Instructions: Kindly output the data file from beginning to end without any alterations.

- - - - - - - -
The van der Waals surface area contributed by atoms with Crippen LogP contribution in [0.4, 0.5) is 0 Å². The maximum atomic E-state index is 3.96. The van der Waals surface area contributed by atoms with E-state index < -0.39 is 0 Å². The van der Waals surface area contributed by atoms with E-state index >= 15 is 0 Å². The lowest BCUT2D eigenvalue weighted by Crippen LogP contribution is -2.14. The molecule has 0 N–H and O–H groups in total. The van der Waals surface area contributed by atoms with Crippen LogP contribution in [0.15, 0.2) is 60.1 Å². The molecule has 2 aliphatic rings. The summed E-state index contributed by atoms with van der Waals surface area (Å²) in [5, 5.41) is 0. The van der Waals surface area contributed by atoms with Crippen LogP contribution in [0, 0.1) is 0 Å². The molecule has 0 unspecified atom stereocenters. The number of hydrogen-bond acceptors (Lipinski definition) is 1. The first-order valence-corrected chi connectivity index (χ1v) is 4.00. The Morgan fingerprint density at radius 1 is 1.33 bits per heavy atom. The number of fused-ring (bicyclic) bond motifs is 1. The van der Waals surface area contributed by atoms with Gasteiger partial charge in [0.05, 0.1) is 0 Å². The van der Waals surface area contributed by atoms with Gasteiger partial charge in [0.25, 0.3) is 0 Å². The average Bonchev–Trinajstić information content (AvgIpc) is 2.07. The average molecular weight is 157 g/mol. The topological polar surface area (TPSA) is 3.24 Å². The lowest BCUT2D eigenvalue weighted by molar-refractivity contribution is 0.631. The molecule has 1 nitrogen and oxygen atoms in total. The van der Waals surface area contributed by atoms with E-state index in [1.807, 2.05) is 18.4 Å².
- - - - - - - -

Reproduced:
The van der Waals surface area contributed by atoms with Crippen LogP contribution in [0.4, 0.5) is 0 Å². The maximum atomic E-state index is 3.96. The van der Waals surface area contributed by atoms with E-state index < -0.39 is 0 Å². The van der Waals surface area contributed by atoms with E-state index >= 15 is 0 Å². The lowest BCUT2D eigenvalue weighted by Crippen LogP contribution is -2.14. The molecule has 0 N–H and O–H groups in total. The van der Waals surface area contributed by atoms with Crippen LogP contribution in [0.15, 0.2) is 60.1 Å². The molecule has 2 aliphatic rings. The summed E-state index contributed by atoms with van der Waals surface area (Å²) in [5, 5.41) is 0. The van der Waals surface area contributed by atoms with Crippen LogP contribution in [0, 0.1) is 0 Å². The molecule has 0 unspecified atom stereocenters. The number of hydrogen-bond acceptors (Lipinski definition) is 1. The first-order valence-corrected chi connectivity index (χ1v) is 4.00. The Morgan fingerprint density at radius 1 is 1.33 bits per heavy atom. The number of fused-ring (bicyclic) bond motifs is 1. The van der Waals surface area contributed by atoms with Gasteiger partial charge in [0.05, 0.1) is 0 Å². The van der Waals surface area contributed by atoms with Gasteiger partial charge in [0.25, 0.3) is 0 Å². The average Bonchev–Trinajstić information content (AvgIpc) is 2.07. The average molecular weight is 157 g/mol. The topological polar surface area (TPSA) is 3.24 Å². The lowest BCUT2D eigenvalue weighted by molar-refractivity contribution is 0.631. The molecule has 1 nitrogen and oxygen atoms in total. The van der Waals surface area contributed by atoms with E-state index in [1.807, 2.05) is 18.4 Å².